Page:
Hot weather has not halted the hot bite
The weather is hot, but for anglers willing to brave the heat, so is the fishing. So what’s biting right now for freshwater anglers in South Carolina? Plenty!
Crappie, smallmouth bass, largemouth bass, catfish, trout, stripers, and hybrids are all biting in various bodies of water. On most, it’s best to get out there early. But if mid-day is your only time to fish, don’t stay home. If fishing during the heat of the day, pay close attention to cloud cover. The bite can go from stone cold dead to hot as a July firecracker as soon as clouds cover the sun.
Capt. Todd Vick with Fishin’ Freshwater Charters is killing the crappie on the Waccamaw River between Murrells Inlet and Conway. He’s catching them on live minnows under slip corks, and also with jigs. This time of year, he finds slabs in a variety of spots on the Waccamaw, including tight to docks, deep on brush, and around bridge pilings. He said each day, the bite can be totally different, and that having a variety of bait/lure options and techniques is a must.
Mike McSwain of Broad River Smallmouth has been experiencing some top-notch fishing on the Broad River above Columbia. In low-light conditions, he said the Whopper-Plopper has been tough to beat. But the Mepps inline spinners, like the Aglia and Black Fury, have been producing great fish throughout the day. He’s also catching his share with plastic worms and creature baits fished thoroughly through the eddies. In the slacker pools of water, he’s hooking up with swim baits dragged thoroughly through that slower water.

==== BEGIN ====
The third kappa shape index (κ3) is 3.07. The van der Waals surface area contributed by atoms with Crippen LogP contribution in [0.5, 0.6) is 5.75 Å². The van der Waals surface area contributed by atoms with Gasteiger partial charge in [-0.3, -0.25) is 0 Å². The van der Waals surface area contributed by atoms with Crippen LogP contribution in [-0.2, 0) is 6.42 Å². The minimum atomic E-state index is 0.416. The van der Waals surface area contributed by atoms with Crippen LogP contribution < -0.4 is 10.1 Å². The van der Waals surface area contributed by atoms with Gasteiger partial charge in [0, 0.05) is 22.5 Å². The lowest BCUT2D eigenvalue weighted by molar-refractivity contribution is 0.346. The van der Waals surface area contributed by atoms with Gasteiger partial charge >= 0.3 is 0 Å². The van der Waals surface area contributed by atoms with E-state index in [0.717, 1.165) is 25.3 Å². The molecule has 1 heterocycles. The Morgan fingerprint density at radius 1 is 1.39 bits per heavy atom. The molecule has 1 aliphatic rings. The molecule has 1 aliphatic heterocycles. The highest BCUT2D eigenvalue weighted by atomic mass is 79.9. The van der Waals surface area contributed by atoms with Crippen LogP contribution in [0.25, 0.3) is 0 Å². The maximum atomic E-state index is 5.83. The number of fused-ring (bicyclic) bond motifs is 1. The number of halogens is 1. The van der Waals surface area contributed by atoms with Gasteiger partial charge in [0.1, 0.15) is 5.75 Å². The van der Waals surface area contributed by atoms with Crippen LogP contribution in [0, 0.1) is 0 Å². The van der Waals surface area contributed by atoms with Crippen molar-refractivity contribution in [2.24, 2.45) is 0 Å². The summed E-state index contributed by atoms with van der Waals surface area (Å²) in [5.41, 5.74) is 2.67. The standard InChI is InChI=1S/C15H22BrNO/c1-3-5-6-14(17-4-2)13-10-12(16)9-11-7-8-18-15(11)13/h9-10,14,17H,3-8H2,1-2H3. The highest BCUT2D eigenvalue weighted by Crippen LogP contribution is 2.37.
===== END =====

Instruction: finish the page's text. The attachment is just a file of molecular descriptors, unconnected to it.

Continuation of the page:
Brett Collins, who runs the Carolina Anglers Team Trail, is racking up the largemouth bass on Lake Wateree and at Fishing Creek. He’s been catching a lot of them in shallow water on jigs. Topwater lures like Rebel Pop-R’s have been getting it done for him in the early moning, low-light conditions. And Spro hollow-body frogs are helping him catch bass on surface weeds. On a side note, Collins said he has also caught a few white bass on Wateree lately, so the white perch haven’t completely killed them off.
At Santee, Capt. Jason Wolfe of Wolfe’s Guide Service said the days have been hot, and so has the catfish bite. He’s been catching them while drifting. Finding constant and varied depth changes has been the key to catching fish. Drifting a flat and having his cut baits slide over the bottom, then down steep slopes, into deep holes, and over sunken debris has been the ticket. His most recent catches have been cats from 5-pounds up to 40-pounds. And he said there’s always a chance to hook into one considerably bigger here.
In the Upstate, Capt. Sam Jones of Jocassee Charters said the bite doesn’t really slow down in the summer for Lake Jocassee’s rainbow and brown trout, but he said the heat does push them deeper. He’s catching them trolling in water depths of 55 feet and deeper. On some days, the bite is starting off strong at first light. On other days, he’s catching more fish later in the day. So, he suggests anglers don’t give up on what may seem like a slow start. The hot bite can all of a sudden turn on quickly, making a slow day into one filled with action.
On Clarks Hill Lake, William Sasser Guide Service is catching limits of stripers and hybrids early in the mornings. They’re catching most of them 25 to 35 feet deep off points and humps in open areas of the lake. Live herring is unbeatable for bait. And while many of the fish are tight to the bottom, some fish are also suspended. So anglers should try different depths if they’re having trouble getting bites. Some limits are coming by 8:30 a.m.
Click here to find out how to catch summertime slabs on Lake Russell.